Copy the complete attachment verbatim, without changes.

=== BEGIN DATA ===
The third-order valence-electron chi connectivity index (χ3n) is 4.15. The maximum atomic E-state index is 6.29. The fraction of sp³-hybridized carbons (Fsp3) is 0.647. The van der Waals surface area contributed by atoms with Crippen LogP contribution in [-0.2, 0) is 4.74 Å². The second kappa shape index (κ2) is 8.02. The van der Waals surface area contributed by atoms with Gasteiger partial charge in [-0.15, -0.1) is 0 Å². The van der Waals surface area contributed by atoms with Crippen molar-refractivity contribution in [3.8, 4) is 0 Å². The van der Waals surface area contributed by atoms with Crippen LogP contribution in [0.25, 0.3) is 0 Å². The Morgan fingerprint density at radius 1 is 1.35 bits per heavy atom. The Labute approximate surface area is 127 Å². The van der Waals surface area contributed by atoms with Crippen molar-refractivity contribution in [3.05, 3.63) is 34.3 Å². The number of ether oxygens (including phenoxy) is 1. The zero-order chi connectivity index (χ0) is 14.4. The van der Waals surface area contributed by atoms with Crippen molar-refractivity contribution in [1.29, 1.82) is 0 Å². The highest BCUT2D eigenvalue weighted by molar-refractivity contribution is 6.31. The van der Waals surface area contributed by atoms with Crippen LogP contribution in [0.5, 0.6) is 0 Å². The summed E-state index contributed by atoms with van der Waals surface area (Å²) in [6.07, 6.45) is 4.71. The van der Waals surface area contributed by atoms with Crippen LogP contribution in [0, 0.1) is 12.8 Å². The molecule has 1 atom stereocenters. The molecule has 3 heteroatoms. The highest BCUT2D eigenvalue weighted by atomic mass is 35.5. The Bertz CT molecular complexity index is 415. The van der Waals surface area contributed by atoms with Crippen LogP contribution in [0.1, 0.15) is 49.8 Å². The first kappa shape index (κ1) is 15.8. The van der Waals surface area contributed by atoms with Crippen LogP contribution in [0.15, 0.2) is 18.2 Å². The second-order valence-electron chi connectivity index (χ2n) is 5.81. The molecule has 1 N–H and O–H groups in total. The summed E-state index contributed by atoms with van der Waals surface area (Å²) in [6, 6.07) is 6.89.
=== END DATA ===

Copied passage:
The third-order valence-electron chi connectivity index (χ3n) is 4.15. The maximum atomic E-state index is 6.29. The fraction of sp³-hybridized carbons (Fsp3) is 0.647. The van der Waals surface area contributed by atoms with Crippen LogP contribution in [-0.2, 0) is 4.74 Å². The second kappa shape index (κ2) is 8.02. The van der Waals surface area contributed by atoms with Gasteiger partial charge in [-0.15, -0.1) is 0 Å². The van der Waals surface area contributed by atoms with Crippen molar-refractivity contribution in [3.8, 4) is 0 Å². The van der Waals surface area contributed by atoms with Crippen LogP contribution in [0.25, 0.3) is 0 Å². The Morgan fingerprint density at radius 1 is 1.35 bits per heavy atom. The Labute approximate surface area is 127 Å². The van der Waals surface area contributed by atoms with Crippen molar-refractivity contribution in [3.05, 3.63) is 34.3 Å². The number of ether oxygens (including phenoxy) is 1. The zero-order chi connectivity index (χ0) is 14.4. The van der Waals surface area contributed by atoms with Crippen molar-refractivity contribution in [1.29, 1.82) is 0 Å². The highest BCUT2D eigenvalue weighted by molar-refractivity contribution is 6.31. The van der Waals surface area contributed by atoms with Crippen LogP contribution in [0.5, 0.6) is 0 Å². The summed E-state index contributed by atoms with van der Waals surface area (Å²) in [6.07, 6.45) is 4.71. The van der Waals surface area contributed by atoms with Crippen LogP contribution in [0, 0.1) is 12.8 Å². The molecule has 1 atom stereocenters. The molecule has 3 heteroatoms. The highest BCUT2D eigenvalue weighted by atomic mass is 35.5. The Bertz CT molecular complexity index is 415. The van der Waals surface area contributed by atoms with Crippen LogP contribution in [0.1, 0.15) is 49.8 Å². The first kappa shape index (κ1) is 15.8. The van der Waals surface area contributed by atoms with Crippen LogP contribution in [0.15, 0.2) is 18.2 Å². The second-order valence-electron chi connectivity index (χ2n) is 5.81. The molecule has 1 N–H and O–H groups in total. The summed E-state index contributed by atoms with van der Waals surface area (Å²) in [6, 6.07) is 6.89.